The vision of those who fought to establish Australia's first regional university at Armidale in northern NSW is still alive at the University of New England.
The story begins with the election, in 1920, of David Henry Drummond as representative of the Northern Tablelands in the NSW Legislative Assembly.
Drummond was a foundation member of the New State Movement, which believed in the potential of New England to become Australia's seventh State – with, necessarily, its own educational institutions. His interest in education led to his appointment, in 1927, as Minister for Education in a newly-elected NSW Government.
A 'northern university'
One of Drummond's first achievements as Minister was the establishment of a teachers' college in Armidale – the first Australian college of its kind outside a capital city. When laying the foundation stone of Armidale Teachers' College in 1929 he said the community was, in effect, laying the foundation for a future university.
He was right: the local movement to establish a 'northern university' intensified. In 1934, at Drummond's instigation and support, a community campaign began to raise money for the scheme. And the following year the Senate of the University of Sydney agreed in principle to the idea of opening an affiliated University College at Armidale.
The idea of a 'northern university' caught the imagination of Thomas Richmond Forster (pictured) of Abington Station near Armidale. Forster was the son-in-law of Frederick Robert White, a wealthy pastoralist who had owned grazing properties in the Upper Hunter, New England (including Abington) and Queensland. In the 1880s, F.R. White built a 45-room mansion, Booloominbah, to the north-west of Armidale as a home for his large family. By the mid-1930s, Booloominbah was unoccupied.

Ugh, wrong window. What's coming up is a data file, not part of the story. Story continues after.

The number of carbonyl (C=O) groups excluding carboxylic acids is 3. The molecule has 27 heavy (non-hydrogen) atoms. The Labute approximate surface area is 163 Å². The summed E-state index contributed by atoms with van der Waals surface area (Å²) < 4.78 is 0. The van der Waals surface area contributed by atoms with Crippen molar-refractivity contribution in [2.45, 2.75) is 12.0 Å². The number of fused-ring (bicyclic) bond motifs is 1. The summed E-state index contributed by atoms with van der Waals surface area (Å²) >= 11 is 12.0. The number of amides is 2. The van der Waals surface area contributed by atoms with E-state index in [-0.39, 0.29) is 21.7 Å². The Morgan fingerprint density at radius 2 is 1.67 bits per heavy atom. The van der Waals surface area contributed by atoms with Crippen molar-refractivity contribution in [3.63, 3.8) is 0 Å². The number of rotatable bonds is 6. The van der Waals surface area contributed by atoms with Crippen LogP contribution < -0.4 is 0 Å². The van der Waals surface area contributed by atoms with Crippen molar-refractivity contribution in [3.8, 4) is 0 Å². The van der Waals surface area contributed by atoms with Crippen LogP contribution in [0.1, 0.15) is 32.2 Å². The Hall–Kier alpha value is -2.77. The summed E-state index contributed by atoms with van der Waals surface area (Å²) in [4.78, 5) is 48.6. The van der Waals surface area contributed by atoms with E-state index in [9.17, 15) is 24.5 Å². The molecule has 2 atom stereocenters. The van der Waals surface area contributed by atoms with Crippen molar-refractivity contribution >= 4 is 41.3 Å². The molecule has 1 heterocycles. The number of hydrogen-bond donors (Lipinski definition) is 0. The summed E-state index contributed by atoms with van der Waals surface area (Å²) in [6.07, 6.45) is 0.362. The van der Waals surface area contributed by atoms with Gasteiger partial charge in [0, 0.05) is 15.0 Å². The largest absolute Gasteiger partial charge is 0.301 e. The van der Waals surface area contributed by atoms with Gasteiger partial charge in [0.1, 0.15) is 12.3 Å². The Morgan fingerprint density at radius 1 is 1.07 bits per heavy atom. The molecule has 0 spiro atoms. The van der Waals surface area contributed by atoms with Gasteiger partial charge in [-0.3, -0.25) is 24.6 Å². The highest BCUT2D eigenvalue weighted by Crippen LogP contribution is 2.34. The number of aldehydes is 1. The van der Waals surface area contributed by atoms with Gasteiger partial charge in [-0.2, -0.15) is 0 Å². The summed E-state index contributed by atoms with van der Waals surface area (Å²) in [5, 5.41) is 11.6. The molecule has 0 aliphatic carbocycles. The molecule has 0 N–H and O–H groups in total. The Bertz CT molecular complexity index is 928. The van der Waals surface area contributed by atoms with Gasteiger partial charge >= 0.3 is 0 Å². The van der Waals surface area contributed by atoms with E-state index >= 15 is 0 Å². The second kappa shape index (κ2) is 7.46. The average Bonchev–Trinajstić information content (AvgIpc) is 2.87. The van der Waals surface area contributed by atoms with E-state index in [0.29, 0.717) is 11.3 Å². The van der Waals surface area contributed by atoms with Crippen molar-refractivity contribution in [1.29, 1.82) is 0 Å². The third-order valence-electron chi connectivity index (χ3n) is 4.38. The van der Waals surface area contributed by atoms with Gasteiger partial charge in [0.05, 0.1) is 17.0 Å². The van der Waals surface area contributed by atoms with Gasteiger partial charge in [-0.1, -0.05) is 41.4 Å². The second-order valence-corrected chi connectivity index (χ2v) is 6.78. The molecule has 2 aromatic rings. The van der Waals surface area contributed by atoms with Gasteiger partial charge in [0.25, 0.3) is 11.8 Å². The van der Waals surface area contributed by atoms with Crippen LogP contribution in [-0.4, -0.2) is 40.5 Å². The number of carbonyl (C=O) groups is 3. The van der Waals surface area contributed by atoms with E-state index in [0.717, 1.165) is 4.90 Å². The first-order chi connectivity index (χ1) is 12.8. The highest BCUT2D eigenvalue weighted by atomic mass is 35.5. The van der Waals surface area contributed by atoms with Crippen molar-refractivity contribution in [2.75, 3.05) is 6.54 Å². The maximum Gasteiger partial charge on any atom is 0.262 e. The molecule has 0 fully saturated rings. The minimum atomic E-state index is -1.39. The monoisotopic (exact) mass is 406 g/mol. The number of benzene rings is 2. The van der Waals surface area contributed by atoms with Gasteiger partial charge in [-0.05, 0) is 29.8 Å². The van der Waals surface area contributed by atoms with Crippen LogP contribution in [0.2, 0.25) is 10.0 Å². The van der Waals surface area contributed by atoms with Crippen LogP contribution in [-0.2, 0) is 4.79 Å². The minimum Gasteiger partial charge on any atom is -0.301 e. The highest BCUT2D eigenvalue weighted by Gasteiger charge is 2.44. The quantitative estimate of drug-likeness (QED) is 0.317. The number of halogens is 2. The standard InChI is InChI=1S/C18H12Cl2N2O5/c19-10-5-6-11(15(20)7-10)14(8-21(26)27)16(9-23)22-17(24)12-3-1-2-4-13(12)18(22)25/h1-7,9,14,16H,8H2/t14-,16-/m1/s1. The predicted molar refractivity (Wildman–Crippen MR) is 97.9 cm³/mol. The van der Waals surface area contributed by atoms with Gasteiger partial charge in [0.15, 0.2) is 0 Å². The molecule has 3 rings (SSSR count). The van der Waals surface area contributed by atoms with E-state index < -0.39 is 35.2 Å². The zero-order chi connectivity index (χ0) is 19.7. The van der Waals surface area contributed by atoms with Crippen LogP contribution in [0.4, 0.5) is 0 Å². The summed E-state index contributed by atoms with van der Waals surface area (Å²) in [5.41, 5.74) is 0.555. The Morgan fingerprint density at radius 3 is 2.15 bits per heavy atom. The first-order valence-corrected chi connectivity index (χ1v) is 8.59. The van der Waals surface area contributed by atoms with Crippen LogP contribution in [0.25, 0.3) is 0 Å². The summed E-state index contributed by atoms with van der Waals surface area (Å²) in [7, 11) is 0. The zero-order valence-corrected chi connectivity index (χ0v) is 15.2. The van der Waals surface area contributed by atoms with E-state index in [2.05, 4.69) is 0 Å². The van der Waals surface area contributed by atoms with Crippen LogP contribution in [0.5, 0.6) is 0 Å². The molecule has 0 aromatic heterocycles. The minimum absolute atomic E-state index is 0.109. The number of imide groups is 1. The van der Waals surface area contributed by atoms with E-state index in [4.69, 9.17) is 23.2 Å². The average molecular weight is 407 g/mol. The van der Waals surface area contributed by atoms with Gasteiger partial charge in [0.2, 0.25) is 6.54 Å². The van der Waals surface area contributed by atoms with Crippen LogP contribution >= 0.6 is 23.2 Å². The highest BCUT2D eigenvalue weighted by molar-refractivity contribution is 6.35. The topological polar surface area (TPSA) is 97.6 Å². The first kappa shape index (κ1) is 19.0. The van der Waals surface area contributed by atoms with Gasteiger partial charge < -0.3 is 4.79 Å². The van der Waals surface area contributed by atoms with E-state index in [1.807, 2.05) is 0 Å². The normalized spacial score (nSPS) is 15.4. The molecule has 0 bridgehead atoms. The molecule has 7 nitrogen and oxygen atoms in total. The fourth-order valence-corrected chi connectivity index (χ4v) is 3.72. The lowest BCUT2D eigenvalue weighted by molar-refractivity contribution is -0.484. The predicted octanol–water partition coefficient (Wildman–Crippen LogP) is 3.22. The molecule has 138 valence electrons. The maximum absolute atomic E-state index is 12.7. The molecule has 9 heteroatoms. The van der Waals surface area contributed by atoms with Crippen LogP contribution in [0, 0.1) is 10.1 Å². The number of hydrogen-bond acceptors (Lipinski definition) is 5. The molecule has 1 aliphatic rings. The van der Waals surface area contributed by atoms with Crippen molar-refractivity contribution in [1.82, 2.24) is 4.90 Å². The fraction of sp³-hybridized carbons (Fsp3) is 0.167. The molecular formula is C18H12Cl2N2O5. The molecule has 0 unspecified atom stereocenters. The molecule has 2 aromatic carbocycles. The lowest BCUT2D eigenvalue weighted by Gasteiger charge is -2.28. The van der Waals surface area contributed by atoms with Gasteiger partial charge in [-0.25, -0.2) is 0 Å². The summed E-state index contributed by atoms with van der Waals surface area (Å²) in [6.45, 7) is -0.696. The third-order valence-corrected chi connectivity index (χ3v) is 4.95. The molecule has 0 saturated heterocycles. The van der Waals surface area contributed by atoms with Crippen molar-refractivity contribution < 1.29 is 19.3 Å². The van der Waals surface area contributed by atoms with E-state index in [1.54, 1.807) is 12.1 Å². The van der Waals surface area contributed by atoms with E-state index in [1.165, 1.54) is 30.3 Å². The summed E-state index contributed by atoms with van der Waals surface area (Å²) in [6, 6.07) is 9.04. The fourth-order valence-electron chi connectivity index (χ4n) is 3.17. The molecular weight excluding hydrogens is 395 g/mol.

Forster, who had left school at the age of 15, had a vision of educational equity for Australia that included the decentralisation of higher education. In 1936, he offered to buy Booloominbah from the White estate and give it to the University of Sydney for use, he said,"as a University College for all Australia".
By March, 1937, the fund-raising campaign had met only half its target of £10,000. Parliament was sceptical of Drummond's plans to establish 'another Cambridge or Oxford on a sheep station', but the Premier, Bertram Stevens (pictured with his cabinet), agreed to support the proposal if the target could be reached by the end of June of that year.
In urging the people of northern NSW to contribute to the fund, Drummond argued that a university in 'the greatest rural-industries area in Australia' would provide educational and research support for rural industries both locally and nationally – a prediction that the University of New England has magnificently fulfilled.
Through the determined support of New England citizens who shared Drummond's vision, the £10,000 target was reached by the final day of the appeal – much to the surprise of Bertram Stevens. He was true to his word, however, and introduced the necessary legislation to Parliament in December, 1937, and New England University College (NEUC) came into existence on New Year's Day,1938.